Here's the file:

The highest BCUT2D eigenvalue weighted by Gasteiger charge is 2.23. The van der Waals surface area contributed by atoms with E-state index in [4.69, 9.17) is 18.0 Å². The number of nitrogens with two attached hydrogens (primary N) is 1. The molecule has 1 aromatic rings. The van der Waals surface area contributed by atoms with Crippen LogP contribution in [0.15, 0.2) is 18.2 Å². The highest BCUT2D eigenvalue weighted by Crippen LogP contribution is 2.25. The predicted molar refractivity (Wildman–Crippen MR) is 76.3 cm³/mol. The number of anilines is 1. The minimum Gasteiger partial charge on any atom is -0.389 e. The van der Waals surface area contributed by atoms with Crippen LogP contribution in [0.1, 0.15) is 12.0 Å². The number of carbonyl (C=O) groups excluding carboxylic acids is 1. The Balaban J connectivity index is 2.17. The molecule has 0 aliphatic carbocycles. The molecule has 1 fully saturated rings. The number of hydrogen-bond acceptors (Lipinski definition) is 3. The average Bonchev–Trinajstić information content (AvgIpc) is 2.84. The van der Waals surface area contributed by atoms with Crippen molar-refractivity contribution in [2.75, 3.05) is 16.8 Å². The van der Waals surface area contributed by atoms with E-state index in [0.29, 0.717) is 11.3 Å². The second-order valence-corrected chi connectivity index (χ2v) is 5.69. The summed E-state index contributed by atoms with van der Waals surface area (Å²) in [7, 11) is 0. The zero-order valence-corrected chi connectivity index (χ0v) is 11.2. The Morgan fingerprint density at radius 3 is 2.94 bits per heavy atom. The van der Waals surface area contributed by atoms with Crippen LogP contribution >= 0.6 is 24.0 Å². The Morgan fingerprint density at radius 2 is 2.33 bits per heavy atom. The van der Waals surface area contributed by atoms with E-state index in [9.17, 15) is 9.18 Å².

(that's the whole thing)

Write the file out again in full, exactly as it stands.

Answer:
The highest BCUT2D eigenvalue weighted by Gasteiger charge is 2.23. The van der Waals surface area contributed by atoms with E-state index in [4.69, 9.17) is 18.0 Å². The number of nitrogens with two attached hydrogens (primary N) is 1. The molecule has 1 aromatic rings. The van der Waals surface area contributed by atoms with Crippen LogP contribution in [0.15, 0.2) is 18.2 Å². The highest BCUT2D eigenvalue weighted by Crippen LogP contribution is 2.25. The predicted molar refractivity (Wildman–Crippen MR) is 76.3 cm³/mol. The number of anilines is 1. The minimum Gasteiger partial charge on any atom is -0.389 e. The van der Waals surface area contributed by atoms with Crippen LogP contribution in [0.1, 0.15) is 12.0 Å². The number of carbonyl (C=O) groups excluding carboxylic acids is 1. The Balaban J connectivity index is 2.17. The molecule has 0 aliphatic carbocycles. The molecule has 1 fully saturated rings. The number of hydrogen-bond acceptors (Lipinski definition) is 3. The average Bonchev–Trinajstić information content (AvgIpc) is 2.84. The van der Waals surface area contributed by atoms with Crippen molar-refractivity contribution in [2.75, 3.05) is 16.8 Å². The van der Waals surface area contributed by atoms with E-state index in [0.29, 0.717) is 11.3 Å². The second-order valence-corrected chi connectivity index (χ2v) is 5.69. The summed E-state index contributed by atoms with van der Waals surface area (Å²) in [7, 11) is 0. The zero-order valence-corrected chi connectivity index (χ0v) is 11.2. The Morgan fingerprint density at radius 3 is 2.94 bits per heavy atom. The van der Waals surface area contributed by atoms with Crippen LogP contribution >= 0.6 is 24.0 Å². The Morgan fingerprint density at radius 2 is 2.33 bits per heavy atom. The van der Waals surface area contributed by atoms with E-state index in [9.17, 15) is 9.18 Å².